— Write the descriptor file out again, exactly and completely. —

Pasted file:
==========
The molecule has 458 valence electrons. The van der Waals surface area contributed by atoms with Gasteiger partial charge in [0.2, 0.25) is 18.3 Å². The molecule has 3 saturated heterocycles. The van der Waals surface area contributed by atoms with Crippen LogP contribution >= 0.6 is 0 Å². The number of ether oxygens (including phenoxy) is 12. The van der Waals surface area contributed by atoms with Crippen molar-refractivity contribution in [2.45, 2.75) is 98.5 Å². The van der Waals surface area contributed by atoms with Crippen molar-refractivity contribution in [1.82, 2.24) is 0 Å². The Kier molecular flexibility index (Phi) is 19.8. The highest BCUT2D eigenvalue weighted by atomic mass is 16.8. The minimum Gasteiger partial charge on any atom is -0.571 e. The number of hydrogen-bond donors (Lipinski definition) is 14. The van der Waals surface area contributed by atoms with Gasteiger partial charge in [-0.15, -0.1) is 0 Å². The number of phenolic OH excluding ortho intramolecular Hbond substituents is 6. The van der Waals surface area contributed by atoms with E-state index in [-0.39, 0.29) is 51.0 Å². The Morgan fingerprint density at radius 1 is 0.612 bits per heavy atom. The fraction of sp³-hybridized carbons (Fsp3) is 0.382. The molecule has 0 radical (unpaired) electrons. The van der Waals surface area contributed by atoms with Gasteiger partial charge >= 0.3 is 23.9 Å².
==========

The molecule has 458 valence electrons. The van der Waals surface area contributed by atoms with Gasteiger partial charge in [0.2, 0.25) is 18.3 Å². The molecule has 3 saturated heterocycles. The van der Waals surface area contributed by atoms with Crippen LogP contribution >= 0.6 is 0 Å². The number of ether oxygens (including phenoxy) is 12. The van der Waals surface area contributed by atoms with Crippen molar-refractivity contribution in [2.45, 2.75) is 98.5 Å². The van der Waals surface area contributed by atoms with Crippen molar-refractivity contribution in [1.82, 2.24) is 0 Å². The Kier molecular flexibility index (Phi) is 19.8. The highest BCUT2D eigenvalue weighted by atomic mass is 16.8. The minimum Gasteiger partial charge on any atom is -0.571 e. The number of hydrogen-bond donors (Lipinski definition) is 14. The van der Waals surface area contributed by atoms with Gasteiger partial charge in [-0.15, -0.1) is 0 Å². The number of phenolic OH excluding ortho intramolecular Hbond substituents is 6. The van der Waals surface area contributed by atoms with E-state index in [-0.39, 0.29) is 51.0 Å². The Morgan fingerprint density at radius 1 is 0.612 bits per heavy atom. The fraction of sp³-hybridized carbons (Fsp3) is 0.382. The molecule has 0 radical (unpaired) electrons. The van der Waals surface area contributed by atoms with Gasteiger partial charge >= 0.3 is 23.9 Å².